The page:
Last Updated on Thursday, 10 January 2013 10:12
Jennifer M discusses the myths about circumcision. Originally published in Currents, Children's Corner Column, March 2001.
Congratulations! It's a . . . BOY!
De-mystifying the intact penis:
So you have given birth to a baby boy here in Hamburg and discovered that routine circumcision of baby boys is not the rule? Your son's intact penis is nothing to fear or worry about, and I hope this article will help disprove some common myths about uncircumcised boys and make you grateful that the German medical system is more progressive than the American one, at least concerning this issue.
Routine circumsicion of baby boys has become so much of a habit in American culture that people, doctors and parents alike, have forgotten that the foreskin of the penis is a perfectly normal part of the body and has a specific function and, therefore, is 99 per cent of the time in no need of surgical removal.
- Myth No. 1: Your baby's foreskin harbors germs and bacteria and makes it impossible to keep the penis clean. This is the exact opposite of the truth because this is the main function of the foreskin -- to protect the glans, or head of the penis, from exposure to dirt and germs. In addition, it will keep the glans soft, moist, warm and safe throughout your baby's life.
- Myth No. 2: You should retract the foreskin and clean the head of the penis every day with soap and water. NEVER retract the foreskin of your baby's penis, nor let anyone else attempt this painful and potentially damaging procedure. Your baby's foreskin will naturally begin retracting around puberty, when hormones tell the body to get busy. There is no preset time by which the foreskin must be retractable. Until this time, the foreskin will remain attached to the glans to keep it protected and to keep it clean. And NEVER use soap to wash the inner foreskin; it is a mucous membrane and, just like the inside of your eyelid, you would never use soap there!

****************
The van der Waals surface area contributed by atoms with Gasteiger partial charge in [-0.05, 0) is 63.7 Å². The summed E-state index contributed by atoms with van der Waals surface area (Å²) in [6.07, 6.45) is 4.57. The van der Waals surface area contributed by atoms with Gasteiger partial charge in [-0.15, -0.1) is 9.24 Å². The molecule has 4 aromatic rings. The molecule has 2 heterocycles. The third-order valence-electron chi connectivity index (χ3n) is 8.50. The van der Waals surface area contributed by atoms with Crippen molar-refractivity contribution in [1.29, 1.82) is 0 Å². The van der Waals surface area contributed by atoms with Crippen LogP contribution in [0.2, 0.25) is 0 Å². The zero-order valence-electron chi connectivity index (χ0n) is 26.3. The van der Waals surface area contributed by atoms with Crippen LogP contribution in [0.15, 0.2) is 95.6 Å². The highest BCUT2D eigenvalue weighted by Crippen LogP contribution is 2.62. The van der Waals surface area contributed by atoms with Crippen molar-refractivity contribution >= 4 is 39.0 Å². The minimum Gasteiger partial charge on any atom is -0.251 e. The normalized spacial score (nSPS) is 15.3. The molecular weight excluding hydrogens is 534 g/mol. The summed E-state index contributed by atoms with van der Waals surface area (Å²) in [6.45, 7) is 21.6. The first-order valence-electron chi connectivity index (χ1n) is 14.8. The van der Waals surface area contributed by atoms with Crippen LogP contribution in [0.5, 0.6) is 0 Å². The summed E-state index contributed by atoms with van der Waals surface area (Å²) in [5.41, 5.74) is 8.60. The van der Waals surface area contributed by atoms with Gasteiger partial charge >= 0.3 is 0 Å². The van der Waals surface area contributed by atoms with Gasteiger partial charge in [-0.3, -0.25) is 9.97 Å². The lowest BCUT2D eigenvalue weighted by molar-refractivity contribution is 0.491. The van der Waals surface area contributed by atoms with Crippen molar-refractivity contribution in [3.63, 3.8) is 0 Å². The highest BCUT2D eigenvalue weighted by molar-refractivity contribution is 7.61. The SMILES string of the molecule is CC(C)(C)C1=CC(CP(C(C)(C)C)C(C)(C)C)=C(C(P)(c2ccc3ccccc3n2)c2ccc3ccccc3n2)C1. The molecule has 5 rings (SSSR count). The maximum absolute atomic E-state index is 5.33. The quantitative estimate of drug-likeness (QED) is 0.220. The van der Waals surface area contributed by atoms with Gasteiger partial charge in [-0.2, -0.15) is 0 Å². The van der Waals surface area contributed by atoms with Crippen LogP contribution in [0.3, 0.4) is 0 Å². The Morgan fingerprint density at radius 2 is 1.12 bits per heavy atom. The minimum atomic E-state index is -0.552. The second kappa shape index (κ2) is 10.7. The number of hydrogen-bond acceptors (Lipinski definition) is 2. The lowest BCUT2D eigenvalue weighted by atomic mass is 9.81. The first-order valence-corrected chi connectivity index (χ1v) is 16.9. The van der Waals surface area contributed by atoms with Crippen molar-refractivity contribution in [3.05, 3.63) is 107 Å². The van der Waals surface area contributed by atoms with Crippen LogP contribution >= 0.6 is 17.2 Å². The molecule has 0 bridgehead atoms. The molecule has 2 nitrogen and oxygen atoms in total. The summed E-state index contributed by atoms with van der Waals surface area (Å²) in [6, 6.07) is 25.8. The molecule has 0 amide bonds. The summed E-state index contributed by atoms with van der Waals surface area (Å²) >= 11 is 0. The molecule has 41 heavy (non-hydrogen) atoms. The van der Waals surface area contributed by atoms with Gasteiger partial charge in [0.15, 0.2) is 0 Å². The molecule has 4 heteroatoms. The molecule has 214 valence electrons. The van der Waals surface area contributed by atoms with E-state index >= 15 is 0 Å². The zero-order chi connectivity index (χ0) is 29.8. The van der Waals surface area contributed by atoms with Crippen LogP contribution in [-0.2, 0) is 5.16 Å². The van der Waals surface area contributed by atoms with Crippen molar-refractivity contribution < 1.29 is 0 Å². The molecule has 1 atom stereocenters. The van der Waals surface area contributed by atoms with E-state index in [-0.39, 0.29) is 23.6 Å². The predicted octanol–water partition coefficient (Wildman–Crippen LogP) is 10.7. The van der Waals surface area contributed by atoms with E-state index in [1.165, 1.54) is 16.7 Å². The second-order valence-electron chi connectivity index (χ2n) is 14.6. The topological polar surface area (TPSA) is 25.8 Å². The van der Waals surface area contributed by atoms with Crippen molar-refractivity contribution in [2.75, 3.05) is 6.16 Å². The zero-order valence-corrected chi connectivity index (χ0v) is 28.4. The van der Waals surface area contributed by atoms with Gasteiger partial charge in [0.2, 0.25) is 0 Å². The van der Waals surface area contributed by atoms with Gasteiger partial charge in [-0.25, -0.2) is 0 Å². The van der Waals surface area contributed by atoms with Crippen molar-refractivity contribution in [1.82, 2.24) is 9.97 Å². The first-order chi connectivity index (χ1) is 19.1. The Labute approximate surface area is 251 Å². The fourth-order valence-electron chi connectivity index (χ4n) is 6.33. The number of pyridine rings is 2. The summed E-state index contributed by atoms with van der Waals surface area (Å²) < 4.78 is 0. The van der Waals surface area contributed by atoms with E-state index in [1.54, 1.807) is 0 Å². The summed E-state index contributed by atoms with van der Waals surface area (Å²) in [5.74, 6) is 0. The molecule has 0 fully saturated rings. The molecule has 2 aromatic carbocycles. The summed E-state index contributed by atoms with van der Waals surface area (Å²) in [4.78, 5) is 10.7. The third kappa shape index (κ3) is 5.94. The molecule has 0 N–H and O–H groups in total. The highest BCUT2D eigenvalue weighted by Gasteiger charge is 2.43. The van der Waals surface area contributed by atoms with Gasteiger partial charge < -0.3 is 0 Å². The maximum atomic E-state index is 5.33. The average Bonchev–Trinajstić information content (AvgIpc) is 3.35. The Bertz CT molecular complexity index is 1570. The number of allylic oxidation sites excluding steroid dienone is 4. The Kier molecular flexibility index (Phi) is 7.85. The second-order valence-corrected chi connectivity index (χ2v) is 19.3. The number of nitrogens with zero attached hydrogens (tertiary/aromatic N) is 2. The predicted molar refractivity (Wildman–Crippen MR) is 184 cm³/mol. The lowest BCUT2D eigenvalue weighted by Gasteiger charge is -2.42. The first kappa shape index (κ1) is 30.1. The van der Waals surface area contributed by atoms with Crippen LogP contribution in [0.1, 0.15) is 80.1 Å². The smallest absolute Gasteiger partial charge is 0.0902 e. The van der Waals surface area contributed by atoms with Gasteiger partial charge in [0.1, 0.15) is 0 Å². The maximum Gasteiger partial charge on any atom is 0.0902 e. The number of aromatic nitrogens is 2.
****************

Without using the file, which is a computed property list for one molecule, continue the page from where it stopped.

- Myth No. 3: If your baby develops a rash or infection of the foreskin, it must be amputated. You should be thankful that the foreskin is present or the rash or infection would be on the glans instead of the foreskin. Infection is no reason to amputate a body part.
- Myth No. 4: Babies do not feel pain so you may as well have the baby circumcised at birth rather than when he gets older and has to suffer. This is based on the false assumption that babies cannot feel pain. Studies have shown that not only can babies see, hear, taste, smell and feel, but also that babies sense pain even more acutely than adults. Any adult undergoing a circumcision would receive anesthesia and postoperative relief; most routine hosptial circumcisions in the United States, however, provide neither of these for a baby undergoing the same procedure.
- Myth No. 5: Hospitals are allowed to circumcise your baby when he is hospitalized for another surgical procedure. Whenever your uncircumcised baby boy is hospitalized for a surgical procedure, be sure to make it perfectly clear to all doctors, nurses, and other staff involved that your child is NOT to be circumcised under any circumstances. Be sure to write "NO CIRCUMCISION" on your admittance paperwork to protect your legal recourse in case they disregard your wishes.
You should look upon the fact that your baby boy born in Hamburg has experienced a unique twist of fate and consider it a blessing that his foreskin was saved from unnecessary amputation. Most body parts are only removed if they threaten the survival of the entire body. Cutting off part of the penis is an extreme measure and should be reserved for extreme circumstances, according to Dr. Paul M. Fleiss, MD, MPH in Mothering Magazine.
The intact penis requires no special care so there is no need to worry about it. The best advice is to LEAVE IT ALONE. Most importantly, do not let anyone try to retract the foreskin before it naturally retracts itself or you might cause your baby immense pain and suffering. Your baby's foreskin will take care of itself and of your baby's penis his entire life.
[Web Editor's Note: For an alternate discussion of Circumcision issues, see Susan L's section on the topic in her Having a Baby in Hamburg series, Circumcision.]
Information for this article was taken from "Protecting Your Uncircumcised Son" Mothering, No. 103, Nov/Dec 2000, pp.41-47.
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